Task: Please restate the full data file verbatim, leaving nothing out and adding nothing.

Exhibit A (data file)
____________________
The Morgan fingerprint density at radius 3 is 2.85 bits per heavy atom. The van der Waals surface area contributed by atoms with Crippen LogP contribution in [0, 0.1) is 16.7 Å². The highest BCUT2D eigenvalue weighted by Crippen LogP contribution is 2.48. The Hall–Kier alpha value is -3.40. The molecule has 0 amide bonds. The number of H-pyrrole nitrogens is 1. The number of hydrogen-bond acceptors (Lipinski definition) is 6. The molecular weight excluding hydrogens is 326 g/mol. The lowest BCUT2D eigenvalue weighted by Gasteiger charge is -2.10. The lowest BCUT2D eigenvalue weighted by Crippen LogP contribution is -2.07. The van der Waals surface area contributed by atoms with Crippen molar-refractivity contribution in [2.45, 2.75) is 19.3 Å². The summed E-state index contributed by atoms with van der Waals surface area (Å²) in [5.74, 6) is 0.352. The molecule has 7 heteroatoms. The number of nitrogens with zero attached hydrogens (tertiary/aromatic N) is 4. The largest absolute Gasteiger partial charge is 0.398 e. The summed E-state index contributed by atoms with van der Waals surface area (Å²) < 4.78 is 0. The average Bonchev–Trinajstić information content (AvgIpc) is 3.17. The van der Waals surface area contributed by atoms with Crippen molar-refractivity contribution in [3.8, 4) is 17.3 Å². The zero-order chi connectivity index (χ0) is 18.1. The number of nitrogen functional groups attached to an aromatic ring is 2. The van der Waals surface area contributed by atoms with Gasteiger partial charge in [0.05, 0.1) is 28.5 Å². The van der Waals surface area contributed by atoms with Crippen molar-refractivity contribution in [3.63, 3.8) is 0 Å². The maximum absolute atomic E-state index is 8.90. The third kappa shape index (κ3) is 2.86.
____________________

The Morgan fingerprint density at radius 3 is 2.85 bits per heavy atom. The van der Waals surface area contributed by atoms with Crippen LogP contribution in [0, 0.1) is 16.7 Å². The highest BCUT2D eigenvalue weighted by Crippen LogP contribution is 2.48. The Hall–Kier alpha value is -3.40. The molecule has 0 amide bonds. The number of H-pyrrole nitrogens is 1. The number of hydrogen-bond acceptors (Lipinski definition) is 6. The molecular weight excluding hydrogens is 326 g/mol. The lowest BCUT2D eigenvalue weighted by Gasteiger charge is -2.10. The lowest BCUT2D eigenvalue weighted by Crippen LogP contribution is -2.07. The van der Waals surface area contributed by atoms with Crippen molar-refractivity contribution in [2.45, 2.75) is 19.3 Å². The summed E-state index contributed by atoms with van der Waals surface area (Å²) in [5.74, 6) is 0.352. The molecule has 7 heteroatoms. The number of nitrogens with zero attached hydrogens (tertiary/aromatic N) is 4. The largest absolute Gasteiger partial charge is 0.398 e. The summed E-state index contributed by atoms with van der Waals surface area (Å²) < 4.78 is 0. The average Bonchev–Trinajstić information content (AvgIpc) is 3.17. The van der Waals surface area contributed by atoms with Crippen molar-refractivity contribution in [3.8, 4) is 17.3 Å². The zero-order chi connectivity index (χ0) is 18.1. The number of nitrogen functional groups attached to an aromatic ring is 2. The van der Waals surface area contributed by atoms with Gasteiger partial charge in [0.05, 0.1) is 28.5 Å². The van der Waals surface area contributed by atoms with Crippen molar-refractivity contribution in [3.63, 3.8) is 0 Å². The maximum absolute atomic E-state index is 8.90. The third kappa shape index (κ3) is 2.86.